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  24. This is just to note that, with regret, for the second time in the blog's history I have used the facility to delete a comment (anonymous). As some may remember, it used abusive language.

    All civil, intelligent and relevant comments continue to be welcome.

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  25. MAR:
    "the number of MSS + lectionaries that contain the PA is at least 1350+43+470 = 1863 total MSS"

    Excellent. I'm sure Wieland Willker and I can both use this information.

    Thanks Dr. Robinson!

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  26. 100 verse in NA27 without MSS support? Really?

    Does that include stuff below the line too?

    A hard reference for this would be handy.

    Regards,

    David.

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  27. David,

    I think the issue has been mentioned on Wieland's discussion list (search the archives). The "hard reference" I am afraid is to a paper not yet published. The paper was read at a colloquium in Canada. I had the chance to read and discuss the interesting paper when I met the author just a week before in Münster. The paper will be published in a conference volume scheduled for publicatin in 2007:

    Maurice A.Robinson, “Rule 9, Isolated Variants, and the ‘Test-Tube’ Nature of the NA27 Text,” in From Text to Translation: The Proceedings of the Bingham Colloquium held at McMaster Divinity College, Hamilton, Ontario, 26-28 May 2005. Edited by Stanley E. Porter and Mark J. Boda. Grand Rapids: Eerdmans, forthcoming 2007.

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  28. I hope I'm not posting this too long after the original post here for my question to be addressed.
    But Tommy, the exthesis link you gave is good, but not detailed enough for me to get a grasp of the topic. Can you recommend any other specific English language treatments of the text-type question and providing an understanding of the newer understanding that the Institute is employing. I found an English article by Mink dating to 1985 on computer assisted textual research. But I gather that it won't address this topic in full.

    This issue seems like a major topic in NT TC. There are alot of correlary topics that arise. I'm surprised I haven't seen more about it. Does Ehrman's update of Metzger's Intro address this?

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  29. ER:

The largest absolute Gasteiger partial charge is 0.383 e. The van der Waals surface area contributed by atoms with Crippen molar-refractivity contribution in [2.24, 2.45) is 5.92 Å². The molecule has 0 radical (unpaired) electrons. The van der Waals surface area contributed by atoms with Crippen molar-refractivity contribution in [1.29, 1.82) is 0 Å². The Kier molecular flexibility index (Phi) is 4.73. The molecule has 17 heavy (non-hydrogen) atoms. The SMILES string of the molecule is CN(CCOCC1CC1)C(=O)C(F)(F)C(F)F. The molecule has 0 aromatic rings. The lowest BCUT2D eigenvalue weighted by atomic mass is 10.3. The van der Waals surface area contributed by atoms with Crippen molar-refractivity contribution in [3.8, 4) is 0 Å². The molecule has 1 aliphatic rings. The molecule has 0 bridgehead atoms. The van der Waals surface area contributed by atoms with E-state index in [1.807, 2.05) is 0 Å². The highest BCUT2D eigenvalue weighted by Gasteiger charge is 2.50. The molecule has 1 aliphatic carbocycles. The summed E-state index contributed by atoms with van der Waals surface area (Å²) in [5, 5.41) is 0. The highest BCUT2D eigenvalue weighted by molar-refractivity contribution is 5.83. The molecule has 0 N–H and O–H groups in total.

You can try to follow the link on this blog to the INTF homepage, and then look at their publications "Veröffentlichungen" and check Mink's list of publications.

    I received an off-print from Mink of this one, which is probably the best treatment thus far:

    Gerd Mink, “Problems of a Highly Contaminated Tradition: The New Testament. Stemmata of Variants As a Source of a Genealogy for Witnesses,” in Studies in Stemmatology II (ed. Pieter van Reenen, August den Hollander and Margot van Mulken. Amsterdam: John Benjamins, 2004), 13-85.

    In fact this item is available on-line (you might have to install a special reader plug-in to your browser):

    http://site.ebrary.com/pub/benjamins/Doc?
    isbn=1588115356

    I cannot tell you if Ehrman brings up the subject in his introduction, since I haven't had chance to read it yet.

    You can expect that the Editio Critica Maior, in their very next publication which will be the fifth installment of the Catholic Epistles (the supplementary studies to these epistles), will describe the method and supply examples, along with a textual commentary, at least at those points where there are bold dots involved.

    You can also search the archives of Wieland's list to see if the issue has been discussed. Unfortunately, Mink's method is rather complicated so not many scholars seems to have a grip of what exactly he is doing.

    Another stemmatic approach is applied by Stephen Carlson, who supplies an introduction on his homepage:

    http://www.mindspring.com/~scarlson/tc/

    A more general description:

    http://www.skypoint.com/~waltzmn/Stemma.html

    Good luck!

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  30. Thanks, TW. I hope other readers don't miss that great link you just gave for the free online Studies in Stemmatology. I intend to read the Mink chapter.
    I also took a look at his publications at the INTF and, unfortunately for me, my german isn't good enough for most of them I think.
    But I was really as interested in reading more on the status quaedtionis of text-types as I was in stemmatology, which was brought up in that exthesis link. Any recommendations for that?

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  31. ER: But I was really as interested in reading more on the status quaedtionis of text-types ... Any recommendations for that?

    Eric,

    I can highly recommend that you read Wachtel's thesis, Der Byzantinische Text ... (which you will find listed under his name at the INTF homepage, where you found Mink's works), where he develops his perspective of "Traditionssträngen" and the "Entwicklungsprozess" of the streams of tradition. You can start reading reviews of his dissertation. Elliott had one in Novum Testamentum 38,4 (1996), 409-11.

    Good luck!